ACE ENDERS is a man who wears many hats–even if a few of them seem to be gathering a bit of dust in a crowded closet. He recently spearheaded a collaborative cover of the Verve's 1997 smash “Bitter Sweet Symphony,” whose contributions read like an A-list of neo-punk stars: Mark Hoppus of (+44), Craig Owens of Chiodos, Bryce Avary of the Rocket Summer, Aaron Marsh of Copeland, Alex Gaskarth of All Time Low, Kenneth Vasoli of Person L and Duane F. Okun of Socratic. (Proceeds from the song's sales will go toward VH1's Save The Music Foundation, which helps fund music education in schools.) Enders also fronts the Million Different People, whose second album is slated for an early spring 2009 release, runs the seemingly rusting Regular Music label and has that whole I Can Make A Mess Like Nobody's Business thing sitting on the sidelines for now. Brian Shultz recently spoke with Enders, who updates us on these sorted subjects.

Where did you get the idea to do this cover song, and make it a charitable cause on top of that?
It's a song I had wanted to cover. It's also one of my favorite songs. [I figured I could get] a bunch of people we've done tours with–friends and what not–[let them] be a part of it as well. It seemed like a really cool thing. We wanted to do a holiday song last year with a bunch of people. [This year we said], “Let's just do a regular song and donate [the proceeds] to Save The Music.” They're a really cool organization and what not–getting music in the schools and stuff.

I heard producer Chris Badami had a big hand in this whole thing coming together.
Yeah, he definitely did. I was on the road a lot. He put it all together–he got the individual vocals from everyone [and put them all together]. He did a really good job.

Was it a challenge for him to have to organize all of these things into one cohesive collaborative track?
It definitely took him a while. I mean, everybody [recorded] the whole song [by themselves]–it's a six-minute song, too. [So you can imagine] how [much music] he had to sit through. [But] he went through everybody's parts and harmonies, and made one big…whatever you want to call it. But he definitely spent a lot of time with it, and [put in] a lot of work.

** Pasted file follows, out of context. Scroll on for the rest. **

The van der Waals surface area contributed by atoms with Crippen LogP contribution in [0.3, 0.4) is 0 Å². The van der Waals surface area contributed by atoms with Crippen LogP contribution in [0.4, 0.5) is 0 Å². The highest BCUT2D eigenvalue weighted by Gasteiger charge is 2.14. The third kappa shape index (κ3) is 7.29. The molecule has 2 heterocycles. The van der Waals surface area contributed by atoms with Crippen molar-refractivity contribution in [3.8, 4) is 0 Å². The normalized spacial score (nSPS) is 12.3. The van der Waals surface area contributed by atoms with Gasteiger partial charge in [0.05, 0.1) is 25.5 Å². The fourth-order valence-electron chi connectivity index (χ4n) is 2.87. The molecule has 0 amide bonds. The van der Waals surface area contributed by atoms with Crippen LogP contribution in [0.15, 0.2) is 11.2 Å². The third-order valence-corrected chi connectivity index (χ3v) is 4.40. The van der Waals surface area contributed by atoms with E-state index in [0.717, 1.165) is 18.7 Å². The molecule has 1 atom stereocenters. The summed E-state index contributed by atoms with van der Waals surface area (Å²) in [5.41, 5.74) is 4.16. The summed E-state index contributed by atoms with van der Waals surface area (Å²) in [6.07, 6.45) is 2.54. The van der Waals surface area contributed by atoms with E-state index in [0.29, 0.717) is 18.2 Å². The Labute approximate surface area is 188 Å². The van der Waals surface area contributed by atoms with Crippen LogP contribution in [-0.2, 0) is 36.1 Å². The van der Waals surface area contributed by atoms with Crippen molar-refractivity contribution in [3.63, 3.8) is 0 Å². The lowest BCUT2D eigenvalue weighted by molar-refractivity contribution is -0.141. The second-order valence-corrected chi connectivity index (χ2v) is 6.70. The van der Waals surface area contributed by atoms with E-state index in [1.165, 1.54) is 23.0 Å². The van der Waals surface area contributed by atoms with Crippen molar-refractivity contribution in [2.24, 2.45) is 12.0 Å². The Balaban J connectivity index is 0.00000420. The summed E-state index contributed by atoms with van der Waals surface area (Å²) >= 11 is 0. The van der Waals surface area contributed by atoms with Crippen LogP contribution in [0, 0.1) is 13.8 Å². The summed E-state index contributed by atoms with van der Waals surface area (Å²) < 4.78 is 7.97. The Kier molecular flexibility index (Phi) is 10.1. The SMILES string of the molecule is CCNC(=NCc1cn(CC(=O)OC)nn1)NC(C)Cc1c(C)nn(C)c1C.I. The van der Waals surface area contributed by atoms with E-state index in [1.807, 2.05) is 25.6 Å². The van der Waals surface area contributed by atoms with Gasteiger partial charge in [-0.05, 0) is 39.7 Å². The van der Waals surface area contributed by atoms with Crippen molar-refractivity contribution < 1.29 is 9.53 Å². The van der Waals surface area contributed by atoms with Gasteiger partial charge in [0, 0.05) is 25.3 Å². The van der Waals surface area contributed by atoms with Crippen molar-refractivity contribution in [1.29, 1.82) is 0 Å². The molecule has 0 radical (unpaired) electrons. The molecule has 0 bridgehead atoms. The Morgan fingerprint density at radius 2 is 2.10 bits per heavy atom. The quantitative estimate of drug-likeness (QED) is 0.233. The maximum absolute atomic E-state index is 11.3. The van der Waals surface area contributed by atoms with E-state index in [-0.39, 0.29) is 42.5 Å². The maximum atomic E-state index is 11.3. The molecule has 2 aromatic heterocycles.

Did you really love the Verve growing up or do you just really like that song?
I love the Verve, but it's a really special song to me. It opened me up to the rest of their catalog.

Moving onto A Million Different People, what prompted you to give away the band's first album, The Secret Wars, for free download?
I guess just as a “thank you” to everyone that's supported it for such a long time. I wanted to give something back to everyone, and I figured this was the way to do it.

Was it released on your label, Regular Music?
No, it was just released, I guess, through Drive-Thru. It was just sort of put up online and that was pretty much it.

Do you have any plans for Regular Music?
It's something I've wanted to do but it's a little bit hard with the way money is and what not. Definitely one day I'd like to do it again.

So are there plans to release anything from your band, or anyone else, on Regular?
No, not anytime soon. It's just really hard with the industry the way it is and all these labels folding all the time. I'd do it, but unfortunately we're running out of money ourselves.

Would you ever consider doing something smaller, like a vinyl or digital-only label?
I've thought about it, definitely. I definitely would love to. I think vinyl is really cool, and digital is obviously the easiest way to do anything, so that would probably be what we'd end up doing first.

Are you still working on the new Million Different People album, or is that in the can?
We finished it about a month-and-a-half ago.

And that'll be on Drive-Thru in early 2009?
Yeah. I think they're thinking about early Spring–like March or something like that.

Does it take any stylistic turns or transitions from The Secret Wars?
It's a little more put-together–much more focused. As far as style, I guess it's not much different. We did a little bit more rock; we did a little bit more… I guess a little more rock is all I can say. Pretty much the same. [Laughs.]

Is I Can Make A Mess Like Nobody's Business on hold for now?
Well, it's pretty much carrying over into what I do now. I'll play a couple of the songs and they're along the same lines.

Speaking of that, when you write songs, how do you decide if it's gonna be for A Million Different People or I Can Make A Mess?
I mean, I pretty much think I'm gonna keep everything to A Million Different People right now, and try not to confuse people. Pretty much everything [I write right now] becomes a Million Different People song.

Is there a certain level of personal expression you feel you need to hold back with one or the other?
No. The point is to put it all out there at all times, and try [to] capture the most of each thing, I think.

There has been talk about the Early November possibly doing some reunion stuff. Are there any updates on that?
Not yet. We've talked about possibly [doing it] one day in the future, but nothing we've ever taken too seriously yet.

How about the Early November B-sides record?
That's another thing also–I guess… We want to put it out, but can't at the moment. One day, soon. It'll be out. [Laughs.] alt